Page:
On a Symfony project I’m working on, I have two phone (one mobile) text input fields on a form that I would prefer to display to the user with the format “(888) 555-1000”, but yet allow the user to just input numbers. I accomplished this with Javascript, and this blog describes how I did it.

Symfony Form

In my controller as part of my “createFormBuilder” I added the following TextType built-in Field Type code:

->add('phone', TextType::class, array(
      'label' => 'Phone #:',
      'attr' => array(
            'placeholder' => '(xxx) xxx-xxxx',
            'size' => 13,

What this looks like in HTML is like so:  phonefield

Which displays how the format would look after fully entering the number. The way I wanted it to work, is the user clicks on the field, it automatically adds the first bracket, and then as then continuously enter in digits, the closing bracket / space / and dash are added.

Using JSFiddle to Experiment

Javascript is a terrible language to work with. It is easy to make mistakes, and there is very little feedback to tell you what might be wrong. So often you have to use the browser debugging tools to figure out why your script doesn’t work. Which is what I had to do for this particular script.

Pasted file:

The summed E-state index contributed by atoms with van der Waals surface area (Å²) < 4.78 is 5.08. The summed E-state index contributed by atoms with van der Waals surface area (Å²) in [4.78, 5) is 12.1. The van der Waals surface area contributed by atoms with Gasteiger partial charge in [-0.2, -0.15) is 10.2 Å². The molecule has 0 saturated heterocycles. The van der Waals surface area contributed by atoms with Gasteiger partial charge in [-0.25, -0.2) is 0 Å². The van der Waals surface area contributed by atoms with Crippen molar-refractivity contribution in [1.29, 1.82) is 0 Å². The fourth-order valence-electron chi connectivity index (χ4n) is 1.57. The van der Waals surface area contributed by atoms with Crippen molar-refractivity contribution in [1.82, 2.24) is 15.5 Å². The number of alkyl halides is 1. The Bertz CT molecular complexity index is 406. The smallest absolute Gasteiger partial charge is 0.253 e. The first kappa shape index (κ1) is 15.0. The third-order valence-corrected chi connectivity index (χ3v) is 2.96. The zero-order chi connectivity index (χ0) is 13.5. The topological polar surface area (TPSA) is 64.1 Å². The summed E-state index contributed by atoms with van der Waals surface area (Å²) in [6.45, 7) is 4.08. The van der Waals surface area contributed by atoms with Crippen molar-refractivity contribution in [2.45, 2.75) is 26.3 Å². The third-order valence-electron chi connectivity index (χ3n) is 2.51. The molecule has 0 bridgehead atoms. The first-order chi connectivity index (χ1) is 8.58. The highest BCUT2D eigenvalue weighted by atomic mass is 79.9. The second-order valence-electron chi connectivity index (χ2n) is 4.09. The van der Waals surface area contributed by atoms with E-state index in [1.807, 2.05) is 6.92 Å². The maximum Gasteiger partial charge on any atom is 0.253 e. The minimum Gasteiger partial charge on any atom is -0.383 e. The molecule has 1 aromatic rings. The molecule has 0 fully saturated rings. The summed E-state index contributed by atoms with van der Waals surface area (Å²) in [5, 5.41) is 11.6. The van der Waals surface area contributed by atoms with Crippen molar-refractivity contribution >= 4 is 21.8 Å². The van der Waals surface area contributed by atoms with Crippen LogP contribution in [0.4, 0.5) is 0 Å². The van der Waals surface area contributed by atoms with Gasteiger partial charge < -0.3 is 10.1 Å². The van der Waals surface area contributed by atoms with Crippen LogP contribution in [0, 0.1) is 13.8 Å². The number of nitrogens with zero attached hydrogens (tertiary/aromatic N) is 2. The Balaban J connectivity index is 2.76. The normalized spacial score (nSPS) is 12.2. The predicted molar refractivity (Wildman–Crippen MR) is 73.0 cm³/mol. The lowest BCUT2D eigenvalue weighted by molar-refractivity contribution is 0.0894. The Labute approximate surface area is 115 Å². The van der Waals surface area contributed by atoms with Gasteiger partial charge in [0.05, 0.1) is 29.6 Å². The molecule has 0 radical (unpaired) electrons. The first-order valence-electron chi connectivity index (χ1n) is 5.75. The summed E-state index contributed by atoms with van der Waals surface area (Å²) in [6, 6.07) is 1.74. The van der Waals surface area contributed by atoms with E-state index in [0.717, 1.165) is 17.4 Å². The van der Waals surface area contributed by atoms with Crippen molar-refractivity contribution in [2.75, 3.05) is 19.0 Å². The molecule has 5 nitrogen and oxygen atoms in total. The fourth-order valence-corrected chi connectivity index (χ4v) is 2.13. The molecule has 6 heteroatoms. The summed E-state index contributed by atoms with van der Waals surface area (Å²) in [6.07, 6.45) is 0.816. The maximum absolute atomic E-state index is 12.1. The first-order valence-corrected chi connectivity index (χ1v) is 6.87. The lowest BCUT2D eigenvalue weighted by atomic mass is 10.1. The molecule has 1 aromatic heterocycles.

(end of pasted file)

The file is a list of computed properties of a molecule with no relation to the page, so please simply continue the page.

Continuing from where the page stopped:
Fortunately you can use as a tool to create your html, css, and Javascript to fully test out your Javascript in a test environment to see if it works before deploying. Although, if you are new to JSFiddle, you will need to get familiar with it.

Here is a link to my public sample of this code:

Twig Code

In order to call each of the Javascript functions, I had to add attributes to my Twig code for the form rending of my TextType widgets. I also set the maximum length so that when the user enters more than 14 digits, nothing will happen (this is good).

Here is a sample of my Twig code:

{{ form_label( }}
    {{ form_widget(,{'attr':{
    }}) }}


Using Modern Javascript

I saw some online posts using KeyboardEvent.charCode, but that is deprecated and it is recommend to us KeyboardEvent.key instead. It’s surprising how much bad code you can find out there that works but really is not current at all.

And example of using the event to get this code would be like this:

if (e.key !== "Backspace") {

Where “Backspace” is a Key value. There are a lot of Key values, so this can be very useful when making your code (reduces errors).

Hope this helps!